Monday Rewind: Caleb Williams and Wisconsin, ASU's mess, UCLA's surge
Welcome back to the Monday Rewind. Let’s dive in.
Wisconsin head coach Paul Chryst has reportedly hired Bobby Engram to serve as the Badgers’ new offensive coordinator. Engram spent the last three seasons as the tight ends coach of the Baltimore Ravens, overseeing the development of All-Pro tight end Mark Andrews.
Engram comes with two key ties: one to UW’s staff and one to a major transfer portal quarterback. The two coaches had previously worked together while Chryst was at Pittsburgh and Engram’s son, Dean, currently plays for the Badgers as a corner. Engram is also close with the father of Oklahoma transfer quarterback Caleb Williams, according to 247Sports, and Williams played his high school ball with Dean.
With the new assistant coach headed to Wisconsin, the buzz around a Caleb-Williams-to-Wisconsin coup grew quickly from “oh, that’s a cute story” to “wait, is this actually happening?”
On3’s Gerry Hamilton reported that Wisconsin was a true contender to land Williams on Jan. 25. Rival’s Wisconsin writer, Jon McNamara, reported a few days later Wisconsin had moved into a position to get the deal done. Now, Williams is still crystal-balled to USC by 247 writers both locally in Southern California and nationally, and there were conflicting reports on Monday about a possible phone call that took place between Williams and Wisconsin during which he said he wasn’t coming, but the deadline to enroll in classes for the spring semester at USC was Jan. 28 and that date came and passed without any public declaration from Williams.
Unless he privately enrolled and is waiting to make an announcement (maybe stealing the show on National Signing Day?), Williams missed the window to be able to participate in spring ball with the Trojans, if that is in fact where he ends up.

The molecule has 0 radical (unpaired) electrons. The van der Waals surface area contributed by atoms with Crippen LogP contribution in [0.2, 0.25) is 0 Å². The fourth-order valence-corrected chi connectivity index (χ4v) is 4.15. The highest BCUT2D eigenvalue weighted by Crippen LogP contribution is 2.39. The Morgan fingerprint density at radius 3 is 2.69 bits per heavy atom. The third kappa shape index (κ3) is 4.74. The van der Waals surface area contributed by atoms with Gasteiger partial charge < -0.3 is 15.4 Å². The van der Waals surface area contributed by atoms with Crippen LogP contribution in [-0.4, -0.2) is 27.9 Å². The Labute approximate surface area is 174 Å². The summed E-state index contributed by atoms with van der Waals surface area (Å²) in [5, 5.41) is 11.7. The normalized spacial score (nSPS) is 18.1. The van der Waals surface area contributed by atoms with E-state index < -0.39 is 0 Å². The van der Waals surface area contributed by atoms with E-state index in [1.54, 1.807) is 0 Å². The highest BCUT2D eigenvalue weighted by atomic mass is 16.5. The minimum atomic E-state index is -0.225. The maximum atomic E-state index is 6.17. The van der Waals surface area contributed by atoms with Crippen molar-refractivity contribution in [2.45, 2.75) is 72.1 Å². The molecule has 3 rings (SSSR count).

Should he ultimately pick USC, would it have been beneficial to both Williams and the Trojan offense to have him around for spring ball? Absolutely. It’s going to be a new attack with new faces all over the field and the more reps you have to build continuity as an offense before the season the better you can hit the ground running. There’s also an element in all this that should be explored with regards to how such a drawn-out process looks to his future teammates. If it’s going to be USC, why has it taken this long?
On the other end, is it necessary for Williams to participate in spring ball? Not to the extent it would be for a quarterback who has no familiarity with the language or landmarks used in a Lincoln Riley offense.
That Williams “missed” (used loosely) that Jan. 28 deadline is either super revealing if you have a Wisconsin area code or a great big nothing burger if you live in Los Angeles.
That Williams is even considering Wisconsin is incredible.
“The family is weighing their options and Carl Williams, his dad, told me last night, ‘NFL, not NIL’ is the guiding light of what the family is doing,” ESPN college football insider Pete Thamel reported a few weeks ago. “They want to go to the place that best prepares him for the NFL and best prepares him to be the No. 1 pick in the 2024 NFL Draft.”
I’ve been to Madison. It’s a wonderful college town. But Wisconsin cheese curds have a better chance of being a No. 1 NFL Draft pick than a Wisconsin quarterback.
A few fast facts on the Badgers:
- Wisconsin has had three quarterbacks selected in any round of the NFL Draft since 1990.
- Wisconsin has never had a quarterback drafted in the first two rounds of the modern NFL Draft.
- Wisconsin has only had four first-round draft selections this century from players who weren’t either defenders or offensive linemen, and three of them were running backs.
- Russell Wilson is currently the only former Wisconsin quarterback on an NFL roster.
- Since 2000, non-Wilson Wisconsin quarterbacks have started a combined 14 games in the NFL.